Open Access Te Herenga Waka-Victoria University of Wellington
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Investigating the modulation of methylphenidate’s effects on impulsivity by fluoxetine

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Version 2 2023-09-26, 23:55
Version 1 2021-11-15, 21:56
posted on 2023-09-26, 23:55 authored by Chittenden, Rosemary

The co-prescribing of methylphenidate (MPH) and a selective serotonin reuptake inhibitor for patients presenting co-morbidly with both attention deficit/hyperactivity disorder and depression or anxiety is in some cases recommended. Little research has been conducted on the specific cognitive and behavioural outcomes of this. Studies with rats have shown that SSRI’s potentiate MPH-induced dopamine release in the pre-frontal cortex, hippocampus and nucleus accumbens, as well as enhancing MPH-induced hyper-locomotion (Borycz, Zapata, Quiroz, Volkow, & Ferré, 2008; Weikop, Yoshitake, & Kehr, 2007b). Impulsivity is a behavioural construct with dissociable sub-types, of which one, ‘action restraint’, has been consistently shown to be associated with increased dopamine activity in the mesolimbic system, including the nucleus accumbens. It was hypothesised that rats would make more ‘no-go’ errors in a Go/No-Go task, indicative of an increase in ‘action restraint’ type impulsivity, when co-administered fluoxetine (FLX) and MPH compared to either drug administered alone. Although this was not shown in the current study, tentative evidence was found to suggest that the combination of these drugs may negatively impact on attention, based on a decrease in ‘go’ accuracy. A second subtype of impulsivity, “action cancellation”, was tested using a new variant of the Stop-Signal Reaction Time (SSRT) task that we have developed for rats. Studies show that this subtype of impulsivity seems to be unaffected by changes in dopamine activity, but is improved by increases in norepinephrine. In the Weikop study mentioned above, the SSRI citalopram enhanced not only MPH-induced dopamine release, but also norepinephrine release in the nucleus accumbens. Thus it was hypothesised that FLX may potentiate MPH’s impulsivity-reducing effects as measured by stopping latency in the SSRT. We were not able to show this in the current study, however the demonstration that lower doses of MPH reduced stopping latency, consistent with previous versions of the SSRT, validated the new version developed for the current study. A final experiment revealed a rapid, short-term increase in locomotor activity when rats were co-administered FLX and MPH, an effect not present when either drug was administered singly. This synergistic effect replicates previous findings, and indicates a potentiation of dopamine release in the nucleus accumbens, as was found in previous studies. Although FLX was not found to moderate MPH’s effects on impulsivity in the current study, synergistic effects of the two drugs were effects were found on motor activity and potentially on attention also. This is an indication of the value of further research into specific behavioural and cognitive process that may be affected by co-administration of MPH and an SSRI.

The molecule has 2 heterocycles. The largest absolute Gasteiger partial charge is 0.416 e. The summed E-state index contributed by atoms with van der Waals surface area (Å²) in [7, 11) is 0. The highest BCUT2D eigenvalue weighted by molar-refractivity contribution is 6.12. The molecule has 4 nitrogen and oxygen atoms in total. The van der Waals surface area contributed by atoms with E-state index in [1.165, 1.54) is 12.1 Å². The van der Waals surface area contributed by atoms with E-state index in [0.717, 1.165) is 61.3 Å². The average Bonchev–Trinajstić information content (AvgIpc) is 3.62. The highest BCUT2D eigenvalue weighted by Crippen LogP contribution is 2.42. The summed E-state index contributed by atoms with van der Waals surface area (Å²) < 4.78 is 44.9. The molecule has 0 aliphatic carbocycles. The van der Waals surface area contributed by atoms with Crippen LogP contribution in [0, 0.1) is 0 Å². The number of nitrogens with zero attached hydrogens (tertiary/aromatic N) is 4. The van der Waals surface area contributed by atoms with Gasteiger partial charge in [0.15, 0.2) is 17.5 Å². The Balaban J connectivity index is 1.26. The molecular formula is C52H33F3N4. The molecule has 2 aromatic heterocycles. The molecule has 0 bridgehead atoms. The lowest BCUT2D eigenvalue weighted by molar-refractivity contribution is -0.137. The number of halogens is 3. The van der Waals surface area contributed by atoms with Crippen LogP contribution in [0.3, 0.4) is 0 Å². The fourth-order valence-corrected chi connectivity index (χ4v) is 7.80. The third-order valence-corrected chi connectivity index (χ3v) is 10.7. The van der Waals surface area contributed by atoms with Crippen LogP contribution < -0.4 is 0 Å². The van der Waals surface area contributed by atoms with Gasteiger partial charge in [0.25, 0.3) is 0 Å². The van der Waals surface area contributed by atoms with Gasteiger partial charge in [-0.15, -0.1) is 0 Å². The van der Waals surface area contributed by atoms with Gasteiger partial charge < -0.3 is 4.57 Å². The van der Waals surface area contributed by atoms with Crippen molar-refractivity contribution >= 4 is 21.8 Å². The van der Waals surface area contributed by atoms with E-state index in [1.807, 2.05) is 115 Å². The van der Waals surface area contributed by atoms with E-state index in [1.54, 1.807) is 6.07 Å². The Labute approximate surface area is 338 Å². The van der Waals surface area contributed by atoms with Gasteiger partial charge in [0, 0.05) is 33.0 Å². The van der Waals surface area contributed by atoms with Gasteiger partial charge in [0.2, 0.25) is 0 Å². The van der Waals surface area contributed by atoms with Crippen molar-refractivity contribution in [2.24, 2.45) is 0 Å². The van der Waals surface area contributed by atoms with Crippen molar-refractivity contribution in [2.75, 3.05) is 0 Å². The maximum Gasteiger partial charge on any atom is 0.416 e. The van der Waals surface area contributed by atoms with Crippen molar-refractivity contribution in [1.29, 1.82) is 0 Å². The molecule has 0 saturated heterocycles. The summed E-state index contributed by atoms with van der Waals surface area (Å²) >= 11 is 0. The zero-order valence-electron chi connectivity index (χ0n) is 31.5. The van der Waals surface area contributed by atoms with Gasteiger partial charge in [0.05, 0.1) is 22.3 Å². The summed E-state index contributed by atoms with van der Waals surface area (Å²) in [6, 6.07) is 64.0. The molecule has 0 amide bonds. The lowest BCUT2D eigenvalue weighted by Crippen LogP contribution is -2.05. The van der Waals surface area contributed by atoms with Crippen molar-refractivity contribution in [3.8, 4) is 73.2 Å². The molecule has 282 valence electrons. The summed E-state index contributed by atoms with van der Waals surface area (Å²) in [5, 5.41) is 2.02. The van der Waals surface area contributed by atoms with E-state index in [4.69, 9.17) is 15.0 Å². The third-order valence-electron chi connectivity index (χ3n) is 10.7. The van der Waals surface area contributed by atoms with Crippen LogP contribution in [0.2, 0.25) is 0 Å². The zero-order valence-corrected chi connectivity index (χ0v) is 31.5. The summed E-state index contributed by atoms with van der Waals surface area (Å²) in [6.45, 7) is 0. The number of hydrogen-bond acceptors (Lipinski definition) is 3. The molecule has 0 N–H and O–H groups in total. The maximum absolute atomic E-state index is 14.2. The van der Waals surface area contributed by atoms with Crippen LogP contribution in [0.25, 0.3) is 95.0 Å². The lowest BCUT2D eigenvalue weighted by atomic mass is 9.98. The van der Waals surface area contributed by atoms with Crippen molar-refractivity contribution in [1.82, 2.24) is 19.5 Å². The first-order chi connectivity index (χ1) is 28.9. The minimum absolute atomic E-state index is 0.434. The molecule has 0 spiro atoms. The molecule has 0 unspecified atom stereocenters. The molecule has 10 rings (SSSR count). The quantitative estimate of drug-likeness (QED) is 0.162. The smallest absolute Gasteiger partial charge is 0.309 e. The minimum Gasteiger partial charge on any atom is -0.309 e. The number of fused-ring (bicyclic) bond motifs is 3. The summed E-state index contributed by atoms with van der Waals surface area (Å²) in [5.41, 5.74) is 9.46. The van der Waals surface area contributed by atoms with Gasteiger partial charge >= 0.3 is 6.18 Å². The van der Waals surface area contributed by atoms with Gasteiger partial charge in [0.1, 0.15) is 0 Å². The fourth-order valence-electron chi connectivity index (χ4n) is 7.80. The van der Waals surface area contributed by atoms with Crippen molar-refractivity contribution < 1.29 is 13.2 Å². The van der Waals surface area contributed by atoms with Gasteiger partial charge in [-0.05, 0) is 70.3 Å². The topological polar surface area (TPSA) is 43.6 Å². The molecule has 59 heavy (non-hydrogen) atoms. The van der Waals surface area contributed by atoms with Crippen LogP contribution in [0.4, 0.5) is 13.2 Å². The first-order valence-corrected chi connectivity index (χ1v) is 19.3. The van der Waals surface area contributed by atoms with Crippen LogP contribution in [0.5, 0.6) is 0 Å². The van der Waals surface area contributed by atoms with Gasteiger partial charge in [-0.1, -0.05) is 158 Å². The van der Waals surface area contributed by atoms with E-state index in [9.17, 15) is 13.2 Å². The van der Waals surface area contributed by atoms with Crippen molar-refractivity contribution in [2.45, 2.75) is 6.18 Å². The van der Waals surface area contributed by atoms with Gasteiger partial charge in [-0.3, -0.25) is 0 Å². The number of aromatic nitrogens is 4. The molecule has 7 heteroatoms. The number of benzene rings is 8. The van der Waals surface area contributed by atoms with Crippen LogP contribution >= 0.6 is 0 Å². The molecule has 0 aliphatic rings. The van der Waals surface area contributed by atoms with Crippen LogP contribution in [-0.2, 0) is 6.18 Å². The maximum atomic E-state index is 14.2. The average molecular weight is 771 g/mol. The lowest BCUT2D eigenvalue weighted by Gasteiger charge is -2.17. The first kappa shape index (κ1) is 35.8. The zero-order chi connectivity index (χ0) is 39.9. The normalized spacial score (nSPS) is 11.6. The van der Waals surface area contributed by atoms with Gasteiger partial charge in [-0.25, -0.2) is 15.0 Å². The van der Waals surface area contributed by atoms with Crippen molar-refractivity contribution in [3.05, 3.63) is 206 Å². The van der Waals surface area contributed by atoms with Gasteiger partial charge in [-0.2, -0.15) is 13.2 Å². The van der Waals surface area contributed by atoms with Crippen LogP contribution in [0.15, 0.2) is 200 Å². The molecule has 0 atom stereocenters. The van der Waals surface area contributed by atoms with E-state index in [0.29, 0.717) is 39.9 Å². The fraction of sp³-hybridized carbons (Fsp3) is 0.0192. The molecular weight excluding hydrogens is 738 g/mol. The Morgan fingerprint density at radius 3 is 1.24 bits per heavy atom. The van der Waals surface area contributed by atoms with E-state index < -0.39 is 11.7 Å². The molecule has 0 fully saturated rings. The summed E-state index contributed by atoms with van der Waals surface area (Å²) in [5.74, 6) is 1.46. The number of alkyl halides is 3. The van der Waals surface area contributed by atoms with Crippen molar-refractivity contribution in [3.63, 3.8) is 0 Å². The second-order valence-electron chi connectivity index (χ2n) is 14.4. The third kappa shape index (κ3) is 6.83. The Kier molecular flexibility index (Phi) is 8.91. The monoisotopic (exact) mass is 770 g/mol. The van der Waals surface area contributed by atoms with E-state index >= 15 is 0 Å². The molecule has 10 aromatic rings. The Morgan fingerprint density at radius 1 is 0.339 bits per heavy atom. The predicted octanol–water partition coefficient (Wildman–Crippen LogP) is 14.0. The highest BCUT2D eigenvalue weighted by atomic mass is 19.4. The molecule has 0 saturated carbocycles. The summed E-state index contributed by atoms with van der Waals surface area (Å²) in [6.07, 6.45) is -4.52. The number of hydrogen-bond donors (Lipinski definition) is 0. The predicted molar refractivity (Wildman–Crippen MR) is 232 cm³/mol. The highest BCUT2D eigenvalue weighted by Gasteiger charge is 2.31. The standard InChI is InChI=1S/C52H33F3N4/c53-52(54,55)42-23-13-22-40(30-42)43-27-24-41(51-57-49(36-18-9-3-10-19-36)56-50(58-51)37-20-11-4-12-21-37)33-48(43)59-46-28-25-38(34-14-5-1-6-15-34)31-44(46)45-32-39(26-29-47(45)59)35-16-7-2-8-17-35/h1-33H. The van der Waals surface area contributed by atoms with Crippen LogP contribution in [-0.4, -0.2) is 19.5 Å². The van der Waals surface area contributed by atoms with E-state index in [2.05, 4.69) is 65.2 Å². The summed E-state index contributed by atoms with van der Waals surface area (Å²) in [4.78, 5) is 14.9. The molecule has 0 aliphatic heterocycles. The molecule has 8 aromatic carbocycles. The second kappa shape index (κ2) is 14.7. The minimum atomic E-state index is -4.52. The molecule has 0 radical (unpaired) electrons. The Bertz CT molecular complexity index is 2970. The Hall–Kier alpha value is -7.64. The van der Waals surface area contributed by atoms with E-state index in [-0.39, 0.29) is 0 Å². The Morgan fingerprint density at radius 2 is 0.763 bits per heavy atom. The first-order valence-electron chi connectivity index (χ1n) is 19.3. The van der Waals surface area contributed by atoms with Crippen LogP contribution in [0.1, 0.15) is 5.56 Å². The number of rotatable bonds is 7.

Copyright Date


Date of Award



Te Herenga Waka—Victoria University of Wellington

Rights License


Degree Discipline

Cognitive and Behavioural Neuroscience

Degree Grantor

Te Herenga Waka—Victoria University of Wellington

Degree Level


Degree Name

Master of Science

ANZSRC Type Of Activity code


Victoria University of Wellington Item Type

Awarded Research Masters Thesis



Victoria University of Wellington School

School of Psychology


Harper, David; Ellenbroek, Bart